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  1. Wally Carroll made me one in 1/5 comma meantone with the wolf at G#/D# and meeting A=440 at D. It's lovely, plays well with others, and the major thirds are juuust enough prettier for me to notice. I'll see if I can tack on a pic with the details. ... The wolf interval is not available on the instrument anywhere
  2. There's no need to be mysterious. Who are you, and what instrument are you referring to?
  3. I took Brenda's class at the St Louis Tionol this year. She is indeed an excellent teacher - we had a wide range of levels and she still had something for everybody. It was a fun class and very helpful to see up close how she was playing. I particularly appreciated that if you sound the instrument at inappropriate times, she will give you The Look. If you don't stop, she will Have A Pointed Word. I assume that after that comes The Boot but we never reached that point
  4. This tune I'd play in A minor because it's easiest on main rows of C/G and has most options for chording. Also you can play in the middle octave across both hands, or the upper octave to leave the left free for accompaniment. I wouldn't do an oompah bass, that doesn't fit it to my ears either. Maybe some drones and occasional chords for punch.
  5. To put it a different way, here is how the triads sound: Ab garbage (major and minor) - can't physically be played on my instrument Eb major is good, minor is off Bb major is good, minor is off F major is good, minor is off C major and minor are good G major and minor are good D major and minor are good A major and minor are good E major and minor are good B minor is good, major is off F# minor is good, major is off C# minor is good, major is off G# see Ab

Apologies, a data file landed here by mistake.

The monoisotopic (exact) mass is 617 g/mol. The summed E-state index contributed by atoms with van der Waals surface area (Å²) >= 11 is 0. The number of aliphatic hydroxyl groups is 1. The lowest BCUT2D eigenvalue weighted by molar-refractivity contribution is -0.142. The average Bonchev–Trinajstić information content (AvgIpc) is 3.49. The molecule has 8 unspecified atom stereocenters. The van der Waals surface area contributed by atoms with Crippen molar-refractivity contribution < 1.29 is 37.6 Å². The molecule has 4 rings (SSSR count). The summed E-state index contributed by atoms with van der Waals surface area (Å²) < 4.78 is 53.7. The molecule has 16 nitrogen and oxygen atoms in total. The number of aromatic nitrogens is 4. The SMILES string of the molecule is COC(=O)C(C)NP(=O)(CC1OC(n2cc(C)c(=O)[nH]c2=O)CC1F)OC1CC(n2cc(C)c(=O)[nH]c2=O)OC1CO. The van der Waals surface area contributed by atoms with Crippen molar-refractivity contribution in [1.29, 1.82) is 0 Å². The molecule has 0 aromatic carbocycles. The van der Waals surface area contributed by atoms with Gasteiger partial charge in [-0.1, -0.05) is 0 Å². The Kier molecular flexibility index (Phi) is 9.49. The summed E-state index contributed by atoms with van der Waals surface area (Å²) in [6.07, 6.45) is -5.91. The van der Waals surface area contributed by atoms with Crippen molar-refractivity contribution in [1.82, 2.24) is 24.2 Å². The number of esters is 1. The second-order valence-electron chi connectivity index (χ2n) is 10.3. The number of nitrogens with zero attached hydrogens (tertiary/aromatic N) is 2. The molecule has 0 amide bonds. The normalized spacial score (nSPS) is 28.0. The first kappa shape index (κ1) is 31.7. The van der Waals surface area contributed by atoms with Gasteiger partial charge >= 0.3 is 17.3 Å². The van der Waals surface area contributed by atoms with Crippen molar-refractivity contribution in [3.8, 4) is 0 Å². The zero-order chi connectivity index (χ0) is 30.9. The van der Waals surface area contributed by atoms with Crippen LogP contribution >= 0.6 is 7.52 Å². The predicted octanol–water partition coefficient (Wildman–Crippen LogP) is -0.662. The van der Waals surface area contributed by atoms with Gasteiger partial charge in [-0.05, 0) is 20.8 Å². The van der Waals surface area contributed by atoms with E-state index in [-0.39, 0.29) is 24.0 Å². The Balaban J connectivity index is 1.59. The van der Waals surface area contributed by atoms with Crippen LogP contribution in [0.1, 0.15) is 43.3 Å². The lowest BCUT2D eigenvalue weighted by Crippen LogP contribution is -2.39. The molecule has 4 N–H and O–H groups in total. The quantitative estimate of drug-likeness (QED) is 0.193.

6. To a degree, yes. All the fifths are the same except the wolf, so C+G and D+A pairs sound the same, a hair flat of 3/2 - the wonky fifth D+A is the major source of the horribleness of any D triad in just tuning. The major and minor thirds are all equivalent in the central five keys (C,G,D,A,E on my instrument). F and Bb major, B and F# minor keys are edge cases depending how you harmonize. Ab is unusable (wolf fifth) and for the same reason Eb has a wonky IV and C# a wonky V chord so you would want to avoid those keys too I think.
  7. Haha, yeah, I can't tell the difference in the A in an Irish session type of environment. I do try to give people a D if they ask to tune though. The tuning I'm using is most different from ET at C# (4 Hz beat) and especially G# (7 Hz beat). I like the flattish C# but yeah you could get closer to ET for D+G keys by basing at A and compromising the E flat instead.
  8. I have hated the equal tempered major thirds for decades. I asked Wally Carroll to tune my Anglo in 1/5-comma meantone. (Partly due to discussions here and other places, so thanks!) It matches standard equal temperament at D, so A is ~2 cents flat and G is ~2 cents sharp. The major thirds are noticeably sweeter. I quite like it. I don't notice that it clashes with other instruments, and no one else has commented on it either. I am generally playing Irish traditional, where the key center is near D and pipes and fiddle don't use equal temperament in the first place. The wolf interval is G#/D# and is intentionally not even available on the same direction of the bellows on this one. Now, I do have another instrument with a slightly different 1/5-comma setup where the wolf interval is C#/G# and can be played, and I would call it "awful"! I was tempted to try 1/4-comma meantone to get the just major thirds. But the discrepancy with others is larger. And, the fifths are very commonly used in Irish concertina, and are noticeably flat in 1/4-comma. So I'm not sure it would work out well. Anyway, in my experience so far I would certainly agree that 1/5-comma is a good compromise and not extreme. Would recommend, would let it marry my sister, etc.
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